Chances are you’ve seen a woman walking in Rye Town Park or along Forest Avenue with an “ADOPT ME”-vested Labrador retriever on her leash and a smile on her face.
Chances are you’ve seen a woman walking in Rye Town Park or along Forest Avenue with an “ADOPT ME”-vested Labrador retriever on her leash and a smile on her face. Rye resident Angela Kretzschmar has been rescuing and fostering dogs for more than four years and she has helped find quite a few homes for her fosters right here in town.
When Angela and her husband Dan’s beloved rescue dog Max passed away after 13 wonderful years, Angela knew she wanted to do more for homeless dogs, so she became involved with both North Shore Animal League and Pet Rescue of Larchmont. But when she saw a list of dogs in need of a foster home by the rescue organization Labs4Rescue, she was hooked. Angela had a special fondness for Labs, since her amazing Max was a Lab mix.
She told us, “It was a good time to foster because there was no way I could ever, ever get attached to another dog that quickly after Max died.” But of course, and of absolutely no surprise to her family and friends, when an adoption application came through two weeks later for the dog she was fostering, she burst into tears,
re-named the dog Roux and became what is known in the rescue world as a “foster fail.” Roux just turned 5.
Roux was the first of eleven fosters, all through Labs4Rescue, which brings labs up from the South and finds them homes in the Northeast. Each week Labs4Rescue sends a list of dogs coming up on transport that need homes – many of these dogs are puppies, many are purebred Labs. They all need love and a home, and Angela gives them that while they wait to find their forever home.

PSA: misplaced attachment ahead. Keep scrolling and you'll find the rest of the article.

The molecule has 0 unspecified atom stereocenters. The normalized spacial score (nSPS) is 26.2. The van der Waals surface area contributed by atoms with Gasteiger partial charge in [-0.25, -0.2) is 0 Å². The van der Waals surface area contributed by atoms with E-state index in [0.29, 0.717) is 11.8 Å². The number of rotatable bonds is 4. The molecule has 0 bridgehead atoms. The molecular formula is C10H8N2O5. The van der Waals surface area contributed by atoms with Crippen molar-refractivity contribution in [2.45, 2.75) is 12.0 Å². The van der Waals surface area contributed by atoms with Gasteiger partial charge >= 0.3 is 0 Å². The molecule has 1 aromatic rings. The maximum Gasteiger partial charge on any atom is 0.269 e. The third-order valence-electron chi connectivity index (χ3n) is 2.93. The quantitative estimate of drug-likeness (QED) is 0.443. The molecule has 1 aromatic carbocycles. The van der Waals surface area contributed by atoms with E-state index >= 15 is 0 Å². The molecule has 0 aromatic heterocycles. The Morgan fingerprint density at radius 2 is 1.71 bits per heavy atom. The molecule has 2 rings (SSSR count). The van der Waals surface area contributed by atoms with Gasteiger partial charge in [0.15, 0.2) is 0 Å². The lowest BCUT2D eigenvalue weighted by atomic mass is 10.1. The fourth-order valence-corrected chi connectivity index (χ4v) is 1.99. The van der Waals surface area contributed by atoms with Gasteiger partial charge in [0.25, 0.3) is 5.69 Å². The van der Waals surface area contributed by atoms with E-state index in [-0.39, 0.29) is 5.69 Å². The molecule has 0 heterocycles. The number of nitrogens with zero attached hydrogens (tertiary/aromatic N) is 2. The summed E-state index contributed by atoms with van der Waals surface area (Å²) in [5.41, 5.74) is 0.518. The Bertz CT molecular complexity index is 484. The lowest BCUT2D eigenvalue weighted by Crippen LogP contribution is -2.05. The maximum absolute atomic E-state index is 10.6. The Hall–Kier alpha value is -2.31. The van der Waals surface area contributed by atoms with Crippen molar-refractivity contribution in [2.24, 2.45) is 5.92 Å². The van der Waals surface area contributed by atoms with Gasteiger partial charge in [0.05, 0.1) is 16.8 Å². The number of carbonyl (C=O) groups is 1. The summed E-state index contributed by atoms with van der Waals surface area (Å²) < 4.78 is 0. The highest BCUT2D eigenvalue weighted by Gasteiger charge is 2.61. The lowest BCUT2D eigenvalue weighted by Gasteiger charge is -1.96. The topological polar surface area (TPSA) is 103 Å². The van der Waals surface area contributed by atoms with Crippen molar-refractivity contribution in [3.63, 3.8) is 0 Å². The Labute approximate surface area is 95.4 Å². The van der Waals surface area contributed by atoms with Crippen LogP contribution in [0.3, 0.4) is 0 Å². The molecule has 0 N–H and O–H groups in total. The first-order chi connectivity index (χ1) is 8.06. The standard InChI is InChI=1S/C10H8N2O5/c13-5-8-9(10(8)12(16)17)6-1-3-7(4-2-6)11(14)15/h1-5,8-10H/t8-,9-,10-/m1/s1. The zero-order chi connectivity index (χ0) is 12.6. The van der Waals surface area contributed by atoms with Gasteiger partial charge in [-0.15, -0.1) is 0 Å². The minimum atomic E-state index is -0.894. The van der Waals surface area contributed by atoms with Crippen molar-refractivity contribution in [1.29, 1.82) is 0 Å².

Fostering takes a lot of heart, and can be hard work. Sometimes a puppy or younger dog has never lived inside a home and the foster has to help train the dog. Other times the dog might be older and just needs a safe and warm place to rest before moving on to his permanent home. While the workload varies from dog to dog, what is the same is the incredible sense that you are making a difference in that dog’s world – helping it on its way to a happy life. And that’s what motivates Angela to continue fostering. It is deeply rewarding.
Angela cries every time a foster dog moves on to his permanent home and stays in touch with adopting families. It’s a strong bond and sometimes such a close one that Angela will “dog sit” for the adopters if they go out of town (as she recently did for a dog named Sadie whom she fostered last summer).
One of Angela’s favorite rescue stories happened when she was walking in downtown Rye with her “ADOPT ME” foster and a man stopped her to ask about the dog, having fallen in love on the spot. When she sees them together at Playland Beach, that former foster dog runs up to her every time to say hello and perhaps say “thank you.”
As always, send your rescue stories to RyeRescues@gmail.com.